DeMarco Murray - WIll He Make It Through His First Full Season?
Talent has never been an issue for DeMarco Murray. Over his first 3 seasons as an NFL rusher he has averaged an obscene 4.97 yards per carry and scored 16 touchdowns in that time span. The biggest roadblock to Murray being a truly dominant force in the NFL has been the inability of his body to hold up at this level. Plagued by injury throughout his young career he has missed 11 games in his first 3 years.
Make no mistake Murray is on a tear. No one could have predicted the extent to which the Dallas o-line has dominated its’ first 7 opponents that include the defending world champions no less. Murray has ripped off 7 consecutive games of 100 yards rushing and is looking great as he helps a visibly slower and older Tony Romo. Murray is on pace to rush for 2,093 yards over the course of the season.
What makes this all so very interesting is that this has the marks of Darren McFadden’s white hot start to the 2011 season.
McFadden lit up the NFL in the first 6 weeks of 2011. He averaged 128 total yards and 0.83 TDs per game putting him on track for 2048 total yards and 13 TDs on the year. He put his team on his back and led them to a 4-2 start for the first time since the Raiders marched to the Superbowl in 2002. No stranger to being injured McFadden had missed 10 games in his first 3 years due to injury.
In week 7 he went down to a lisfranc sprain and was never the same player again.
Beyond the similarity of their rushing stats and games missed, if you take a look at their physical profiles (which you can find on playerprofiler.com) you will see that these players have physical traits that are very similar too. So similar in fact, that if you search on Darren McFadden in top right corner the site calls out that his “Best Comparable” is Demarco Murray.
The following table lists their combine scores:
|40 yard dash
Are you getting the feeling that either McFadden and Murray are twins separated at birth or McFadden IS Murray which is why you never see them on the field at the same time…?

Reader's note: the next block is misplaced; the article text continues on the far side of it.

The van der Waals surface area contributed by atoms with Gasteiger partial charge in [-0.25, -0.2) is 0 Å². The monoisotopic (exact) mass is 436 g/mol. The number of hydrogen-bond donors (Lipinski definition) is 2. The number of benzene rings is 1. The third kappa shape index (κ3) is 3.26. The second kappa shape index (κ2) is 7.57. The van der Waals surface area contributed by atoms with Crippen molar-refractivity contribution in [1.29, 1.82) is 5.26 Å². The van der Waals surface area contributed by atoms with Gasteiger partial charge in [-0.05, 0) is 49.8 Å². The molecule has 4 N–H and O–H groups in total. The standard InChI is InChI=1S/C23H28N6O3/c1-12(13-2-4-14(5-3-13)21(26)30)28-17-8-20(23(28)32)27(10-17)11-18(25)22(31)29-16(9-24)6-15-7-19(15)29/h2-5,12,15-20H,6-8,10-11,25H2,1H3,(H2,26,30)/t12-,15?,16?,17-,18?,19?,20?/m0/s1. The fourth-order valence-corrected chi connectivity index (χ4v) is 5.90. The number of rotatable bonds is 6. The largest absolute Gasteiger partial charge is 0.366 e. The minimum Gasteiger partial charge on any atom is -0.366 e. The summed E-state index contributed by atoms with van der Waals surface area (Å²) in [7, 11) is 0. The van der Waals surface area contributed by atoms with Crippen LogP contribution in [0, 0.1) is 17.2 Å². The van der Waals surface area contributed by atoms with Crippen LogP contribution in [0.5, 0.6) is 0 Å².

But that’s not all. Another area of similarity between them is the location of the injuries they have suffered. They both suffered injuries to their hamstrings, ankles and feet in their first 3 years.
If we use a heatmap to see what this looks like from a structural weaknesses point of view you get a very clear idea of the general similarity of these two players.
It’s an eerie similarity for two players who have so many other things in common.
Is Murray going to get injured in week 8? Probably not – but the longest he has ever stayed healthy for was up to week 13 which was in his first season and he only started as the lead back from week 8. If it is going to happen it will do so sooner rather than later. What is there to do about it?
Firstly, if you’re the Dallas Cowboys you decrease his touches per game. This is a strategy that is used by a lot of teams who have delicate running backs. Trent Richardson and Ahmad Bradshaw are two of the most injury riddled players in the league but their snaps are being monitored and controlled to make sure neither of them is exposed to being worn down.
Demarco Murray is being given such a huge workload that even if there weren’t the pre-existing injury concerns, it’s an unsustainable rate for any back in the NFL to absorb. With every touch his statistical likelihood of injury goes up and being called upon to rush on average 27 times a game introduces an exponential element of risk that should be avoided even without the fragility he has shown in the past.
Secondly, if you play fantasy football you’re picking up Joseph Randle like a cheap pair of underwear and cologne (if he’s still out there). Murray is probably untradeable at the moment but it shouldn’t break your bank to get hold of what could be either a great trade piece or someone who gets to run behind arguably the best offensive line in football.